As written and directed by Whedon, this was as witty a Buffy episode as any I've seen. I particularly enjoyed the swipes at Celine Dion (Buffy's new roomie, a perky gal who snores, may be positioned as the next Cordy or the next clueless Joyce Summers -- nobody on campus is supposed to know about Buffy's slayage) and the "predictable" freshman taste in wall art. (Only Whedon would've had the inspiration to have a pack of vamps looting freshman dorms and having a competition to see how many Klimt prints, as opposed to Monet prints, they can accumulate.) There's no sign of a worthy season nemesis yet, but give it time: last season, the Mayor didn't show up until the fifth episode, and Whedon seems to be setting up something intriguing involving a band of anonymous agents (soldiers? SWAT team?) who taser a vamp into submission -- for what purpose, God and Whedon only know.

Disappointments? Well, I was sorry to see the vicious vamp chick achieve oneness with Mr. Pointy; she'd have been a nice new squeeze for Spike, who's supposed to be dropping in on Buffy sporadically this season. I also hear that Oz isn't going to be around as much this season; Seth Green's peerless deadpan will be missed, though if Willow gets as busy as I expect her to get (I smell a campus coven in the works), she won't have as much time for her lycanthropic BF. Overall, though, I approve of the new direction -- Whedon had plumbed the high-school milieu for all it was worth, and it'll be interesting to see what he does with the campus angle. The plus side, as Sean Jordan pointed out in ZENtertainment, is that Buffy can no longer be blamed for high-school violence. The minus side, as I pointed out last season, is that Buffy should really have been retired with dignity when everyone graduated. I hope Joss proves me wrong there. He, like Buffy, is working at a disadvantage -- our familiarity with the show, its new-but-not-radically-new setting, the presumably dwindling roster of guest monsters -- and I'll be curious to see what he does to prevent Buffy from going the way of Mulder and Scully.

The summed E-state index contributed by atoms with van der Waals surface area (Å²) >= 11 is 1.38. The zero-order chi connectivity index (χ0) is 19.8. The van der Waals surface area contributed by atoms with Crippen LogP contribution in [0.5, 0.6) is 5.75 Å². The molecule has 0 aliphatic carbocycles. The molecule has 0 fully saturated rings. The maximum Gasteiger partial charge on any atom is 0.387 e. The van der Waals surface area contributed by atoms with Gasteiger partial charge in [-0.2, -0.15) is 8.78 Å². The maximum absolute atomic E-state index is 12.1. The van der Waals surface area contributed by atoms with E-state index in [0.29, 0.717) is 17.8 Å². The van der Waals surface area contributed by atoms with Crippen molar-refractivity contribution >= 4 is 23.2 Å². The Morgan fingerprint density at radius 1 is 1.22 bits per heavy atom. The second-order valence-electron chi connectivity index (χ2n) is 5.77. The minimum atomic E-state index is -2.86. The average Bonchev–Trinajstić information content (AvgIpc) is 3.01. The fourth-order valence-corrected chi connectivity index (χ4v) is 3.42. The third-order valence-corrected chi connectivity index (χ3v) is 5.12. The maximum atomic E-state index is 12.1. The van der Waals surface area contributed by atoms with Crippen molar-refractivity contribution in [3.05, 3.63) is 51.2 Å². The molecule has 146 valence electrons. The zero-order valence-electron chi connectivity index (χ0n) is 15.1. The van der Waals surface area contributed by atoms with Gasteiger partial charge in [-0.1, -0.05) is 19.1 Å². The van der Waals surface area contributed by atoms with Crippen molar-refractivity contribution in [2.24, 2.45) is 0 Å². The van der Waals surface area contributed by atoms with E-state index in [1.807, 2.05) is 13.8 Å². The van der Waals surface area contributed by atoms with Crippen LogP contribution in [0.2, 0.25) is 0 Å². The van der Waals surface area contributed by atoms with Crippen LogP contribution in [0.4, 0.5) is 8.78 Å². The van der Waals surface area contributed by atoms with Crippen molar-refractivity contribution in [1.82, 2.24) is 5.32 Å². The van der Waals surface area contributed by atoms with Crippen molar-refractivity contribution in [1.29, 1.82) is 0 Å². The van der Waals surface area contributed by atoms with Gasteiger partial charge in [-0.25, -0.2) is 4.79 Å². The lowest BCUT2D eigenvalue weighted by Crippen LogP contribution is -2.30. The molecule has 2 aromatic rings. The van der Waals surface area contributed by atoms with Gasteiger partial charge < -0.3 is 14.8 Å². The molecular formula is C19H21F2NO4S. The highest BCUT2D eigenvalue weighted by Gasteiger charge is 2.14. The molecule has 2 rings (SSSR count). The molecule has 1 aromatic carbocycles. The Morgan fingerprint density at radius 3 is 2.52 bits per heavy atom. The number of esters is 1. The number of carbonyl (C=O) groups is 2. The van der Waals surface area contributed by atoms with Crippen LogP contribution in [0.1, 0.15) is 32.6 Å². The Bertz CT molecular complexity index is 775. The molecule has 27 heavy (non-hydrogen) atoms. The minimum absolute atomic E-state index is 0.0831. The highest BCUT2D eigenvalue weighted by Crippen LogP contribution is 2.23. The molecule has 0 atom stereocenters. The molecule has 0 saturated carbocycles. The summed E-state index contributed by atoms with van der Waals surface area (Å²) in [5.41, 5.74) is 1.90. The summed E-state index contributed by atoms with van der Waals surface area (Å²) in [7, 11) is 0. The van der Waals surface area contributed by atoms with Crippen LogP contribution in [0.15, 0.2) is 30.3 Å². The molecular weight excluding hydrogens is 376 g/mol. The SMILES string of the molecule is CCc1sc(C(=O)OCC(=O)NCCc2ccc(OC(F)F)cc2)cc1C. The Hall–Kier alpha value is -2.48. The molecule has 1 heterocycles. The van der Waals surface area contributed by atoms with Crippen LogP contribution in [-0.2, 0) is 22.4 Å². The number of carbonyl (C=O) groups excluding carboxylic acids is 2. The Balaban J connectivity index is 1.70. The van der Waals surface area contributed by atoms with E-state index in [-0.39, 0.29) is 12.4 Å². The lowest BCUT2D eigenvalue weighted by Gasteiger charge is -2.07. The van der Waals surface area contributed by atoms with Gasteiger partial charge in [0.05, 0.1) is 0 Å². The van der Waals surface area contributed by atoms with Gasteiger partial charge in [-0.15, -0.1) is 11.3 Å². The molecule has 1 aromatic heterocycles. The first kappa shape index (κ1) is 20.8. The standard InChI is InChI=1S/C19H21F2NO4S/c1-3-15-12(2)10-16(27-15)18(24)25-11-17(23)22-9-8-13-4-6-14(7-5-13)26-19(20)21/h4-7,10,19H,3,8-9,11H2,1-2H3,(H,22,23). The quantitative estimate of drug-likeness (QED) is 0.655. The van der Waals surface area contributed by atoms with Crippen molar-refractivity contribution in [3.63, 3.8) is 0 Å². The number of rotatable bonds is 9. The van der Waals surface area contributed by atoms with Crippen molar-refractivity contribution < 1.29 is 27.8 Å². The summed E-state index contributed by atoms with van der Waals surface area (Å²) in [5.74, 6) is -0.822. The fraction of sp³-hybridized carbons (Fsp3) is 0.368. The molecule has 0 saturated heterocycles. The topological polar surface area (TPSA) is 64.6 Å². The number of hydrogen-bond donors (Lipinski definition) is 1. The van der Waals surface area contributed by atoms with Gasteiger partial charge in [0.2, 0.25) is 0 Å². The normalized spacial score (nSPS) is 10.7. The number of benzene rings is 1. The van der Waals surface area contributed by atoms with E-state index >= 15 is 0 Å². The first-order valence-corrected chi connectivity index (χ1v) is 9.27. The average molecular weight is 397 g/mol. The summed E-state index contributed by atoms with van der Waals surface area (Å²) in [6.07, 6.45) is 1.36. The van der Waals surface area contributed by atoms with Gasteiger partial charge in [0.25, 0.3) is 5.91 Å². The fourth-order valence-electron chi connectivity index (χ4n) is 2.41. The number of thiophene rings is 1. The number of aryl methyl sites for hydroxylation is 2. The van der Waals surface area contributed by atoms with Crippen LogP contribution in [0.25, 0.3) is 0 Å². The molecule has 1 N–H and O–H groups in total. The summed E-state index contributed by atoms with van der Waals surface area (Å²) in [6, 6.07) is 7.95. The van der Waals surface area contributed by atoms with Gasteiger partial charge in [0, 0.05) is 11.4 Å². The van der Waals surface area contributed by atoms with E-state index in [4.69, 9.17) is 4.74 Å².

9:00 ET, Tuesdays

As with the Buffy season premiere, my esteemed OC brethren weighed in with their thoughts via next-day email. This time, though, we had a split decision. "I thought Angel rocked," raved Kev. "Very Batman-y but it works for him." Ken noticed the Batman angle too, but not as fondly: "The whole Angel-as-Superhero/Detective framework," he yawned, "seems a little silly to me. Maybe I took it the wrong way, but some of those shots of Angel standing against the LA skyline were both odd and derivative -- is this Angel or Batman??" Ken also said he "doesn't see the show having as much potential as Buffy," though he "liked parts" of it; Kev enjoyed the law-firm subplot (about which more below). Both gentlemen agreed on one thing, however. Ken: "I will say that Cordy has never looked yummier!!" Kev went further and invoked Office Space: "Oh yeah, and I want to show Cordy my 'Oh' face ..."

Okay, guys, hose yourselves down. Here, I find myself closer to Kev's appraisal than to Ken's, though I do share Ken's general boredom with a certain 243-year-old bloodsucker. Excitingly satanic in Season 2, he morphed into Mopemaster Angel last year, slouching around the margins of the show and yearning for Buffy's touch. He seemed like a bone thrown to the Anne Rice fans in the viewership: he began as Louis, turned into a sneering Lestat, then reverted to remorseful Louis again. A lot of the third season seemed out of whack, since Angel had been so bastardly that you couldn't really see anyone trusting him again no matter how much he pouted and posed in the fog. So I really didn't expect to enjoy Angel as much as I did.